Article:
(This post has been updated with a response from the CMS.)
State health insurance exchanges were required to be financially self-sustaining by Jan. 1 under the Affordable Care Act, but many have struggled to come up with viable funding sources. According to a new report by HHS' inspector general's office, some of them continue to rely heavily—and inappropriately—on federal grant dollars,
The CMS has indicated that they can continue using federal funds for design, development and implementation costs but not for ongoing operational expenses.
“We have concerns that, without more detailed guidance from CMS, SBMs might have used, and continue to use, establishment grant funds for operating expenses after January 1, 2015, contrary to law,” reads the report, which was sent to acting CMS Administrator Andy Slavitt on April 27. “This issue is a significant matter and requires CMS's immediate attention.”
States have received more than $5 billion in funding to establish exchanges. The bulk of that money has gone to the 13 states and the District of Columbia that opted to develop their own online marketplaces instead of relying on HealthCare.gov.
But most states still haven't figured out how to pay for operations once the federal funds run out. The OIG report cites two states—Rhode Island and Washington—as examples of the financing conundrum.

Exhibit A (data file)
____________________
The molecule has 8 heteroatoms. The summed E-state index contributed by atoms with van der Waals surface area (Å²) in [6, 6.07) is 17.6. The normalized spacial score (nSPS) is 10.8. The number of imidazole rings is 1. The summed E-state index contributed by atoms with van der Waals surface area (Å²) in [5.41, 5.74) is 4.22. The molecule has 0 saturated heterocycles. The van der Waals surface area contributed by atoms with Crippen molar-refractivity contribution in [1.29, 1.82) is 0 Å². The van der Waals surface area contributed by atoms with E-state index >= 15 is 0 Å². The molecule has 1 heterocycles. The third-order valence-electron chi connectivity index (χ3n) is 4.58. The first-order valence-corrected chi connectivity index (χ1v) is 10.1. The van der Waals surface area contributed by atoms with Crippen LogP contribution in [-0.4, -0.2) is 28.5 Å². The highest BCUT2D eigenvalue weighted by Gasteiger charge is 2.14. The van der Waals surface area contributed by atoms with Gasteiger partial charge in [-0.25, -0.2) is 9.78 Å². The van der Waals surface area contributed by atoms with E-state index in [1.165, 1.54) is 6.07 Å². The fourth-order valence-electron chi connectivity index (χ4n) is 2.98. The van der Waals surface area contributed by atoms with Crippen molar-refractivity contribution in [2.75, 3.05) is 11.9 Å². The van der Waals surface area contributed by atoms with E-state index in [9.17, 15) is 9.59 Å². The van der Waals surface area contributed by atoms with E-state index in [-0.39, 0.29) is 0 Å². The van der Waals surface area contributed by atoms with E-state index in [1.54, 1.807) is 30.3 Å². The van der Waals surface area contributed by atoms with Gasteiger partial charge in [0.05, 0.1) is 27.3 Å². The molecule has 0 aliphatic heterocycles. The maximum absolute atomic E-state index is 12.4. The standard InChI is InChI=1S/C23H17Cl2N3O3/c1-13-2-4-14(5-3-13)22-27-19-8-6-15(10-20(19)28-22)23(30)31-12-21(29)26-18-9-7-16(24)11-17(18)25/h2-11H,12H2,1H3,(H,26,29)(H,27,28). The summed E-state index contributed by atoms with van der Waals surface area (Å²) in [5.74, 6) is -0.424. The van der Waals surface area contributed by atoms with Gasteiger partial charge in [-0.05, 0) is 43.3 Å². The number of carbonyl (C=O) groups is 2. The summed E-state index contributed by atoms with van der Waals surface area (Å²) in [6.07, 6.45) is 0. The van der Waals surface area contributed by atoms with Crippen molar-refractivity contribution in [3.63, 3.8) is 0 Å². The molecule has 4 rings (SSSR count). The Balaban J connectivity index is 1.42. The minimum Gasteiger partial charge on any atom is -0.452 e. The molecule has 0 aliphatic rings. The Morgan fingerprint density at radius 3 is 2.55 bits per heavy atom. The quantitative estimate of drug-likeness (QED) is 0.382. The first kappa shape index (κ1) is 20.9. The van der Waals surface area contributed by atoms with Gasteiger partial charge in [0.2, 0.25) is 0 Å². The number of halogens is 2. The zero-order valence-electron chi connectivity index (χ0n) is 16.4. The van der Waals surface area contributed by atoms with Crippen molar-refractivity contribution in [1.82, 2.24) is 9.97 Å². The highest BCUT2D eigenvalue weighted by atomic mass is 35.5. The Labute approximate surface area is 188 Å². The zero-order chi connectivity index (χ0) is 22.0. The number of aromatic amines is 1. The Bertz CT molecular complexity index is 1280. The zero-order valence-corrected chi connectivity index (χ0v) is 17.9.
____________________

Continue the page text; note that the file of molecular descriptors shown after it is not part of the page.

Rhode Island hasn't established any dedicated source of funding for its exchange and continues to rely primarily on federal grant dollars to keep HealthSourceRI running. It's considering raising revenue by selling technology that it has developed to other states and by selling advertising space on its web site.
In Washington, the exchange's budget for 2015 relied on $26.1 million in revenue generated from premium taxes and carrier fees based on 213,000 enrollees. But only 160,000 people signed up for coverage, which will translate into significantly less revenue than expected.
The OIG report criticizes the CMS for providing insufficient guidance to states on exactly what constitutes operational costs and therefore can't legally be paid for with federal grant dollars. For instance, the Washington Health Benefit Exchange's budget includes $2 million for printing and postage and $2 million for bank fees. It's unclear whether such costs would fall under the rubric of operations.
“Thus, we encourage CMS to consider developing and publishing clear guidance on what constitutes (1) operational costs and (2) design, development, and implementation costs to minimize the marketplaces' improper use of establishment grant funding for operational expenses after January 1, 2015,” the report concludes. “We further encourage CMS, in developing this guidance, to review SBM plans for using establishment grant funds to ensure that the guidance addresses real-world examples, such as call centers, in-person assisters, bank fees, and printing and postage expenses.”
A CMS spokeswoman said in an e-mailed statement that the agency reviews the proposed operating budgets of state-based exchanges to ensure the grand funds are allocated appropriately. "This is a preliminary report and should CMS find any misspent funds after review, we will use remedies available under the law and regulations to recover any such funds," she said. She added that forthcoming guidance for state-based marketplaces will further clarify the rules.